So, chances are by now you have at least one Fantasy Football guide for the 2009 season. How many times have you looked through the rankings? 10? 20? More? Now, how many of those rankings include injured players or defenses still ranked highly? You can't exactly update a printed guide...
Free Agents get signed, players get traded or demoted, injuries occur...the list goes on, really. On top of that, those lists are made for favorites, not for sleepers or underdogs.
There are always players who don't pan out, or who blow up from the bottom. Here's five stories you won't see in those mundane guides.
Whoever wins the slot position in Kansas City (Amani Toomer or Mark Bradley, according to the depth chart) will catch a lot of balls. Wes Welker caught 111 balls from (new Chiefs) QB Matt Cassel last year, who often went to Welker as a check-down, or on short routes to let Welker do his thing.
Welker only scored three touchdowns, but in a PPR league, his catches made up for it. Looking at new Chiefs head coach Todd Haley's Cardinals team last year, the third WR (Steve Breaston) went for 1,000+ yards.
Haley knows how to coach receivers and use them properly in his system—any receiver he has will put up numbers.
In his second year, Finley is impressing everyone at camp, and pushing incumbent starter Donald Lee for his spot. Finley has matured greatly, and changed his mindset to try and help the team win games (as opposed to criticizing the QB).
If he lives up to his potential, Finley could be a starter by the end of the year, and at 6'5" tall, provide QB Aaron Rodgers a big, Tony-Gonzalez-sized target in the end zone.
While Lee will get every opportunity to start the season, Finley will definitely see more playing time than he did last year.
Last year, the little-known Walter caught 60 balls for 900 yards and 8 TD's while starting opposite Andre Johnson. He's obviously not a No. 1 WR, but is a solid choice for a second or third, as he gets yards and scores when Johnson isn't available.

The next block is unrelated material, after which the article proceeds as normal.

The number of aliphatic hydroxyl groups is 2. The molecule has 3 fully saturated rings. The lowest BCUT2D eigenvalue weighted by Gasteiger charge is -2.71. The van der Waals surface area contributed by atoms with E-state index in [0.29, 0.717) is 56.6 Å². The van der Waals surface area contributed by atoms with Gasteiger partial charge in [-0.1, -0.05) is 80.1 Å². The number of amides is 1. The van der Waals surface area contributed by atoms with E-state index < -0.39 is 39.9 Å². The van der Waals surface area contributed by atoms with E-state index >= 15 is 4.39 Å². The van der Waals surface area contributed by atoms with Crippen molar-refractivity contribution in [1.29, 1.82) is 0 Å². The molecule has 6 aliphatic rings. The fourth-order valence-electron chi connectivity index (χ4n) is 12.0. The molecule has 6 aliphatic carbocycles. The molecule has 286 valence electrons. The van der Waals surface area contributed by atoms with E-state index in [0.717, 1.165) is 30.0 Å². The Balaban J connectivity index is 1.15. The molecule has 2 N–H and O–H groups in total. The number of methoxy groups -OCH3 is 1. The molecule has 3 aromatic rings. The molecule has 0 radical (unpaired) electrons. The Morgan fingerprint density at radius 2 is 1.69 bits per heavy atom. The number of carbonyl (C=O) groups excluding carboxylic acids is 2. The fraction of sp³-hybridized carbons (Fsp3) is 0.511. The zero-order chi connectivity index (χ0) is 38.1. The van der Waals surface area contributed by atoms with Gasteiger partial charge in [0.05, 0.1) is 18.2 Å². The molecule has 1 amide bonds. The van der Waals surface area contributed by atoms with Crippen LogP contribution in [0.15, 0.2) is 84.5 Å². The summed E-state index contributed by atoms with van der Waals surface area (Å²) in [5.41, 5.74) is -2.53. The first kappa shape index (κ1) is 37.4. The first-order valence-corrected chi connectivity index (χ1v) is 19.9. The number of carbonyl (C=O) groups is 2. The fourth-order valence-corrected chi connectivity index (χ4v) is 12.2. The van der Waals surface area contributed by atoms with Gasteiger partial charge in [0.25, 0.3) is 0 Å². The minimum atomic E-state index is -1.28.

Since Houston plays some weak pass defenses this year (NFC West for example), look for every member of Houston's passing offense to thrive.
However, since this article is on sleepers, look particularly for Walter in the middle rounds, and laugh at those who ask who he is.
Yipee, Chicago got a better quarterback! Now, who does he have to throw to? Devin Hester? Rashied Davis? Earl Bennett? Juaquin Iglesias (Is that Enrique's little brother?)? Johnny Knox[ville]?
The three returning receivers (Hester, Davis, Bennett) totaled for 86 catches and 5 TD's last year. There were 10 receivers in the NFL last year that caught more than that by themselves.
Olsen caught 54 passes, 5 for TD's, and didn't start half of the games. Given that he and Jay Cutler are developing a rapport already, Olsen figures to be Cutler's big target when the inept receivers can't get open.
Last year, Turner put up gaudy numbers overall (17 TD's, 1700 yards), but fantasy owners should note a caveat to that—he beat up on the little guys. Of Turner's eight games where he rushed for over 100 yards, only one of them was against a defense that didn't rank in the bottom half of the league (San Diego).
Also, there were six games in which he didn't score at all. Since Turner isn't a threat to catch the ball, fantasy owners who relied on him to score were out of luck for six weeks last year.
Facing the NFC and AFC East divisions this year, Turner won't have the same opportunities to run amock as last year. A couple of those teams figure to be top 10 in run defense this year(Giants, Redskins). Look for him to still put up good numbers, but be inconsistent and overall not as good as last year.